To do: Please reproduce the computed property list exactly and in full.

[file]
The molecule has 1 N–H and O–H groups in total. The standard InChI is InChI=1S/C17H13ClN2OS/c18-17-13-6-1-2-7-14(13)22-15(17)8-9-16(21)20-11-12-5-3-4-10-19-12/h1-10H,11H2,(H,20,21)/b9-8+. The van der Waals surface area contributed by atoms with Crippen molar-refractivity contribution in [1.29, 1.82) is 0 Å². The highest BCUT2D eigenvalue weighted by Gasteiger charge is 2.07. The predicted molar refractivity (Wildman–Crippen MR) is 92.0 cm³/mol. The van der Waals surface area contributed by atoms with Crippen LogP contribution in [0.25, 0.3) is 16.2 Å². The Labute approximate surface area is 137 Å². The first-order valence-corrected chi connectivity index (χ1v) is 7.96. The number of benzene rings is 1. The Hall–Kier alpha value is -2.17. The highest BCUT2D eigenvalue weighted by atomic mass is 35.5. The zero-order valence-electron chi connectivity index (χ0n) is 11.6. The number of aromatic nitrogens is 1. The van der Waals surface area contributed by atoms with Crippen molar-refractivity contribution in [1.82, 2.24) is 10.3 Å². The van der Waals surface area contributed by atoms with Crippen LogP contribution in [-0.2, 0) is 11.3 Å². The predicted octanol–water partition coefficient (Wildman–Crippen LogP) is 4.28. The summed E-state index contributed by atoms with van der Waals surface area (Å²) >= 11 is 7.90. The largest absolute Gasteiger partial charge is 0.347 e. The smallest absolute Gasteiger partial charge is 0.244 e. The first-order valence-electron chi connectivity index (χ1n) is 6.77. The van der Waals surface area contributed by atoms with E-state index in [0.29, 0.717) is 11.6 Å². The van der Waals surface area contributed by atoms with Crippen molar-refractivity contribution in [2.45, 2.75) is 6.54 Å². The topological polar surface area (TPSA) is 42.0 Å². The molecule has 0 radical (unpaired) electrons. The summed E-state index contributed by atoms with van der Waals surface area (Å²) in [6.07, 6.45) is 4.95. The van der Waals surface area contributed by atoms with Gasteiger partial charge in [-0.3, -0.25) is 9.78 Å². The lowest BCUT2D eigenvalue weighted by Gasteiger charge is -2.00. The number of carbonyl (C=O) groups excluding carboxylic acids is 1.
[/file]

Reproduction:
The molecule has 1 N–H and O–H groups in total. The standard InChI is InChI=1S/C17H13ClN2OS/c18-17-13-6-1-2-7-14(13)22-15(17)8-9-16(21)20-11-12-5-3-4-10-19-12/h1-10H,11H2,(H,20,21)/b9-8+. The van der Waals surface area contributed by atoms with Crippen molar-refractivity contribution in [1.29, 1.82) is 0 Å². The highest BCUT2D eigenvalue weighted by Gasteiger charge is 2.07. The predicted molar refractivity (Wildman–Crippen MR) is 92.0 cm³/mol. The van der Waals surface area contributed by atoms with Crippen LogP contribution in [0.25, 0.3) is 16.2 Å². The Labute approximate surface area is 137 Å². The first-order valence-corrected chi connectivity index (χ1v) is 7.96. The number of benzene rings is 1. The Hall–Kier alpha value is -2.17. The highest BCUT2D eigenvalue weighted by atomic mass is 35.5. The zero-order valence-electron chi connectivity index (χ0n) is 11.6. The number of aromatic nitrogens is 1. The van der Waals surface area contributed by atoms with Crippen molar-refractivity contribution in [1.82, 2.24) is 10.3 Å². The van der Waals surface area contributed by atoms with Crippen LogP contribution in [-0.2, 0) is 11.3 Å². The predicted octanol–water partition coefficient (Wildman–Crippen LogP) is 4.28. The summed E-state index contributed by atoms with van der Waals surface area (Å²) >= 11 is 7.90. The largest absolute Gasteiger partial charge is 0.347 e. The smallest absolute Gasteiger partial charge is 0.244 e. The first-order valence-electron chi connectivity index (χ1n) is 6.77. The van der Waals surface area contributed by atoms with E-state index in [0.29, 0.717) is 11.6 Å². The van der Waals surface area contributed by atoms with Crippen molar-refractivity contribution in [2.45, 2.75) is 6.54 Å². The topological polar surface area (TPSA) is 42.0 Å². The molecule has 0 radical (unpaired) electrons. The summed E-state index contributed by atoms with van der Waals surface area (Å²) in [6.07, 6.45) is 4.95. The van der Waals surface area contributed by atoms with Gasteiger partial charge in [-0.3, -0.25) is 9.78 Å². The lowest BCUT2D eigenvalue weighted by Gasteiger charge is -2.00. The number of carbonyl (C=O) groups excluding carboxylic acids is 1.